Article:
From the Desk of Emmy | Reality Check

One of the things that has come up in both interviewing people for this documentary and telling people about our project is this idea of how people of color are treated by the police. Every single black person we interviewed had a story to share about an experience they had with the police, and how they felt they had been treated differently because of their skin color. From what I heard of their stories, I wouldn’t doubt that any of them was treated differently, unfairly because of their skin color.

I don’t really have a good transitioning point here, but a topic that has come up for me many times while making this documentary – pre, during, and post production – is the fact that parents of color are having to have conversations with their children about what to do when dealing with the police. Some of my friends shared how their parents had to have the conversation with them when they were growing up. My one friend who is black said that his mom started that conversation with him when he was young, telling him that he “will be treated differently because of your skin color,” by the police. One the families I nanny for – the dad was sharing how his co-worker told him how he had to have the conversation with his son after the various shootings shared on the media. They both have sons who are in elementary school, and we discussed how sad it is that his co-worker had to have that conversation with his son because it is a matter of life or death, while if and when he has that conversation with his son, it will be a matter of ticket or no ticket, or the amount of the fine attached to the ticket.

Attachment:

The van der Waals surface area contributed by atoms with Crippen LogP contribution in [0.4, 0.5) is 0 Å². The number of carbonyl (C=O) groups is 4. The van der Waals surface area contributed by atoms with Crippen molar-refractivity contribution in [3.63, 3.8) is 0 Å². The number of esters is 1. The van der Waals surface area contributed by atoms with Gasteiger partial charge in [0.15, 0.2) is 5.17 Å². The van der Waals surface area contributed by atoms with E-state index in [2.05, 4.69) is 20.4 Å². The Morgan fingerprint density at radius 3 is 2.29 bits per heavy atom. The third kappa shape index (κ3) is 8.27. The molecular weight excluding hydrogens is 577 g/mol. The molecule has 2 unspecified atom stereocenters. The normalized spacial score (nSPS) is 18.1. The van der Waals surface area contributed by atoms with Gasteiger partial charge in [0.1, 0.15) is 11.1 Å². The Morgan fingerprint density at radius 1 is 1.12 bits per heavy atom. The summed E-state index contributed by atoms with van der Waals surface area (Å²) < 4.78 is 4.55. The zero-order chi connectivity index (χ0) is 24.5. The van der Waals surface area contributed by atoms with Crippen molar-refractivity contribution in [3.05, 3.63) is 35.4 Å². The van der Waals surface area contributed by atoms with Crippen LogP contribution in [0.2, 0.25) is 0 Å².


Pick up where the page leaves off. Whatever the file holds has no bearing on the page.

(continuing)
I have so many thoughts on this topic, but mostly just how sad and disheartening it is that we live in a world where these conversations must happen. And I’m not saying that it is sad that parents feel that they need to have these conversations with their children, I think it’s sad that parents of color really do not have a choice if they have these conversations with their children if it means saving their kids’ lives.

I honestly could go on and on about this topic. I could argue for hours with people who want to say that some of the police brutality and shootings of people of color were justified, that those officers were doing everything right, and that this happens to white people all the time too. Yes, it does happen to white people, but not at the same rates it is happening to black people. Black people are being shot with guns. White people are being put in handcuffs. There is a different experience. There is a difference in how people are treated by the cops based on their skin color. And if you think that doesn’t really happen, that that’s not how it works, then you’re sitting in a place of privilege already, honey.

PS: Since Sarah added a video to her post, I thought I would add one too since this is consistently in my mind while writing this post…


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